The last few years have been a tough time to be a British europhile. Out of the EU, out of the single market, no freedom of movement and no prospect of things getting better any time soon.
This week the House of Commons voted to give ministers the power to scrap several thousand pieces of EU law at the stroke of a pen by the end of 2023. That could mean a bonfire of laws on workers’ rights, environmental protection and many others.
Yet, perversely, the real despair is to be found among some of Brexit’s most enthusiastic cheerleaders. Last week, Sherrelle Jacobs, a Brexiteer writing for the conservative Daily Telegraph, lamented that ‘Britain is going to rejoin the EU far sooner than anyone now imagines’.
The Conservative government has “made such a hash of the project it is probably unsalvageable,” Jacobs added, describing Brexit as a ‘national psychodrama’. Hyperbole is the stock in trade for a columnist, but Jacobs is not a lone voice.
More than six years after the referendum, the ‘B’ word has certainly not disappeared from everyday policy debate. Most weeks bring new reports about the effects – usually negative – of Brexit on the UK economy, migration and British influence in the world. Brexiteers accuse the media of doom-mongering.
Opinion polls consistently indicate that most Britons consider leaving the EU a mistake and would vote to rejoin if another referendum were held.
But despite the numbers, no senior politicians talk about the UK rejoining the EU any time soon. There is more chance of Boris Johnson becoming ‘world king,’ the job he really wanted as a child, than of another referendum being held.
Having supported a second referendum ahead of the December 2019 election, won so decisively by Boris Johnson, the Labour party conceded defeat on the question of EU membership. One of Keir Starmer’s first acts as party leader was to declare Brexit as ‘settled’.
Three years on and now boasting opinion poll leads of 20%+, Starmer appears to have adopted ‘safety first’ tactics. That means making as few policy commitments as possible and waiting for an unpopular and incompetent Conservative government to make more mistakes and become more unpopular. Oppositions don’t win elections; governments lose them is the mantra.
Officially, Labour’s position is to criticise the government’s handling of Brexit at every point while simultaneously insisting that the UK should stay out of the EU and the single market and ‘make Brexit work,’ though without offering any detail on how this could or should be done. It’s an awkward balancing act, and a vow of silence is not a long-term substitute for policy.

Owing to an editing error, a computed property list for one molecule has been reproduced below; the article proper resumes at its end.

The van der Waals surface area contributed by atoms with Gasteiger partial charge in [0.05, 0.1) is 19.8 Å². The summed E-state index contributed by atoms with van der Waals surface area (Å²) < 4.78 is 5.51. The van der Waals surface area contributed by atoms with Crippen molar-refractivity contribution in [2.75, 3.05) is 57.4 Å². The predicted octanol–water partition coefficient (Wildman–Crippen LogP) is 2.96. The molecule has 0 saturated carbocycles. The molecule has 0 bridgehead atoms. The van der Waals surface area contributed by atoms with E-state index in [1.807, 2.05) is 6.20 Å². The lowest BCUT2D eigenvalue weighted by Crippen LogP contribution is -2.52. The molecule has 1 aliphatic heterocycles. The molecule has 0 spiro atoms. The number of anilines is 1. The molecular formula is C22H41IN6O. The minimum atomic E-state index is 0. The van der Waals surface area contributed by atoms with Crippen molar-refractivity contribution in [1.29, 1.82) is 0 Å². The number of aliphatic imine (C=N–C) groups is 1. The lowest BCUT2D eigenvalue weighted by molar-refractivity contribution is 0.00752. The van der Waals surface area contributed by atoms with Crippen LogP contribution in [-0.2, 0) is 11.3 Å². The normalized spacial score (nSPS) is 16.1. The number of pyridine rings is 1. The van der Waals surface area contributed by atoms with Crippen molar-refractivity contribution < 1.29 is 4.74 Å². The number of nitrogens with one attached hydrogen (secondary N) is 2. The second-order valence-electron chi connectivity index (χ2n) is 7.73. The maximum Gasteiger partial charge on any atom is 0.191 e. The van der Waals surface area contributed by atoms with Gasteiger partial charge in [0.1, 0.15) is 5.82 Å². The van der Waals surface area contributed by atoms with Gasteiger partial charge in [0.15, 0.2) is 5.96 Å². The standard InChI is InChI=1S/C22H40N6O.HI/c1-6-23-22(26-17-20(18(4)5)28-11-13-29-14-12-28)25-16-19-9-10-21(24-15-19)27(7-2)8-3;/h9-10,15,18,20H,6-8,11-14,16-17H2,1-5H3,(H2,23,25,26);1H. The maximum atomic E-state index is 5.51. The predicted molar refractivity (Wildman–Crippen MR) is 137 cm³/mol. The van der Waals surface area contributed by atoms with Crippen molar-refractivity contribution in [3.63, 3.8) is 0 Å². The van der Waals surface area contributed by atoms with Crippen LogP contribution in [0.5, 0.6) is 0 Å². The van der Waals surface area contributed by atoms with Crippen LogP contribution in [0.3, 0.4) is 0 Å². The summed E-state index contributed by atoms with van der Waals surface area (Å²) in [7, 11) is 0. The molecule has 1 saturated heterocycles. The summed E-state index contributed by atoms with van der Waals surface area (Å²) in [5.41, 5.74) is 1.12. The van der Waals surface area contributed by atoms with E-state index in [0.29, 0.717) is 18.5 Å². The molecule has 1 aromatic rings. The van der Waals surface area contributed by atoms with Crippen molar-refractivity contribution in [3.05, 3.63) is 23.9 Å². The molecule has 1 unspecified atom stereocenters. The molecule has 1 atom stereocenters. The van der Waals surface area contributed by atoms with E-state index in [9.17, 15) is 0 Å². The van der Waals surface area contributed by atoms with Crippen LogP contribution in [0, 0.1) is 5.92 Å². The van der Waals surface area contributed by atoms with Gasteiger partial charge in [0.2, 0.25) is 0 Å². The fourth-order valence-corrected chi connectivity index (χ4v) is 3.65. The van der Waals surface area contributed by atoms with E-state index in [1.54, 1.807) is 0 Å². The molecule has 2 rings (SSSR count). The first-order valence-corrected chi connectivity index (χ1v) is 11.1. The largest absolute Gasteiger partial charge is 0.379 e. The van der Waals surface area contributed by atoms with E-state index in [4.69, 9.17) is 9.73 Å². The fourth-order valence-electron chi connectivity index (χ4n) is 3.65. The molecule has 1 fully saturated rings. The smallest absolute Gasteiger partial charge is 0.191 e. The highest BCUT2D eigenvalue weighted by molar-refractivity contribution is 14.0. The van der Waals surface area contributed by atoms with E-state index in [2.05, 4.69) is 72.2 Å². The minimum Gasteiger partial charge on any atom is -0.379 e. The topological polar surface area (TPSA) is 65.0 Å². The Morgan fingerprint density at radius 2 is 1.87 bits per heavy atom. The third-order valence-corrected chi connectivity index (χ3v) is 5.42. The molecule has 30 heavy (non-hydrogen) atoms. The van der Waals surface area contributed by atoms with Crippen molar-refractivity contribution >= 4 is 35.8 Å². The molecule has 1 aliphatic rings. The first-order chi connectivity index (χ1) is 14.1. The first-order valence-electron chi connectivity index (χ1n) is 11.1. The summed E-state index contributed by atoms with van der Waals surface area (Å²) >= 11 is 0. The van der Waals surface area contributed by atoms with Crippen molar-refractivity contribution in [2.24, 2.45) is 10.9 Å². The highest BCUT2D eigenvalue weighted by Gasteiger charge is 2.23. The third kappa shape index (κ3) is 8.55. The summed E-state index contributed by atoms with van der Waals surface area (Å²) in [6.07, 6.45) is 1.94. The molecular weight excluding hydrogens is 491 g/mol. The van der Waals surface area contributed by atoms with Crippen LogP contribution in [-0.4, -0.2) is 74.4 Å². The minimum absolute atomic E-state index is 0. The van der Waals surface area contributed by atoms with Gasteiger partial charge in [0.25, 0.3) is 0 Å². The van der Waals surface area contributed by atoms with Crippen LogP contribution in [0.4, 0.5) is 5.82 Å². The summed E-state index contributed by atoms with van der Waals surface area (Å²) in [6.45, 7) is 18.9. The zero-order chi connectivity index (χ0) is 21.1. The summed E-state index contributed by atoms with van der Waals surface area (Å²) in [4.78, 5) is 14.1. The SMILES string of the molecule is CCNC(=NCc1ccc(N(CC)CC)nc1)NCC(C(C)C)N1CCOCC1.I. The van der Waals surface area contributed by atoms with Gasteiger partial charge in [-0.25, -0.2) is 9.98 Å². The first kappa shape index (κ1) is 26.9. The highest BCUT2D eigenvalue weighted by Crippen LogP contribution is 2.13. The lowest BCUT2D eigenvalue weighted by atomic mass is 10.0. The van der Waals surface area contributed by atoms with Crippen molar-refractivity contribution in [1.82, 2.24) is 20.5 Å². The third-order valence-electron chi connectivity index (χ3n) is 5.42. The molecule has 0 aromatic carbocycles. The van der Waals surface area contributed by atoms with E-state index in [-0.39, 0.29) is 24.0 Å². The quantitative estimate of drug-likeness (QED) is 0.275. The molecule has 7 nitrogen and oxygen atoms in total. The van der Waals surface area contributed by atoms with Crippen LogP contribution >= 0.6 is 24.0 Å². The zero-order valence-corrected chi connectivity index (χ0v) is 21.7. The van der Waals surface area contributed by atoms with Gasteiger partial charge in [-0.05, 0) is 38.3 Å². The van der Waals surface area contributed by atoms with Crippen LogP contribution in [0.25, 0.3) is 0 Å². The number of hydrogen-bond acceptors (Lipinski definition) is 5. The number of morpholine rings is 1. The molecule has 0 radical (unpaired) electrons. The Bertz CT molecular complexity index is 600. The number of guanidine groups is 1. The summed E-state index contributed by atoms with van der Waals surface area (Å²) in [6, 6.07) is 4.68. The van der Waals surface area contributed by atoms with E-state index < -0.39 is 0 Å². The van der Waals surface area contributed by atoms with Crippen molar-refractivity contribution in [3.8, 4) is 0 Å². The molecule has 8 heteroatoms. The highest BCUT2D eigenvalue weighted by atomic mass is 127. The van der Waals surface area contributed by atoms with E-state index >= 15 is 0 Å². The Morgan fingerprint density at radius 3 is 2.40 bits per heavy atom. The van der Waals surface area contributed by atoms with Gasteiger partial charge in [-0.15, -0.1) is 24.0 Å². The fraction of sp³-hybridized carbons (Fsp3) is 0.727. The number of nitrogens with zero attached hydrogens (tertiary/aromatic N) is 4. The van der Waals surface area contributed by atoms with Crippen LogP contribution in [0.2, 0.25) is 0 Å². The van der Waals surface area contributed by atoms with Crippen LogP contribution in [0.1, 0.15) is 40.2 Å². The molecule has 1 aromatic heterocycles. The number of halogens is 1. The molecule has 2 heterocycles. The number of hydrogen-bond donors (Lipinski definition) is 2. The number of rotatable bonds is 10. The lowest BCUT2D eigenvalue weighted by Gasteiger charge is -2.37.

The disillusionment of so many Brexiteers is partly because they fear that Labour will change tack as soon as it wins an election. The prospects of rejoining may be very dim, but the idea that the referendum and 2019 election settled the UK’s relations with the EU now looks just as far-fetched.
The pharmaceutical industry disproportionately influenced EU institutions resulting in harm to public health, particularly during the COVID-19 pandemic, according to a report from two health NGOs.
Muslim women who wear headscarves are particularly affected by discrimination and exclusion in Germany, a report found, though not everyone in the governing coalition is in favour of reforming anti-discrimination laws.
A new investigation found that Italian authorities took part in illegal intra-EU pushbacks of asylum seekers, detaining foreign nationals below deck on commercial ferries after their arrival in Italy’s ports and sending them back to Greece.
The Bulgarian President Rumen Radev denounced as a hate crime the attack on the secretary of the Bulgarian cultural club “Tsar Boris III” in Ohrid, North Macedonia, while the caretaker Prime Minister Galab Donev asked his counterpart in Skopje to facilitate the transport of the victim for treatment in Bulgaria.
And finally, check out our Agrifood Brief: Whining about wine, and our Tech Brief: AI treaty excludes NGOs, Whatsapp’s new fine.
Look out for…
- Agriculture Commissioner Janusz Wojciechowski in Berlin for Global Forum for Agriculture on Saturday.
- Commission Vice-President Margaritis Schinas participates in EPP Foreign Affairs Ministers meeting on Monday.
- Foreign Affairs Council on Monday.
Views are the author’s.
[Edited by Nathalie Weatherald/Alice Taylor]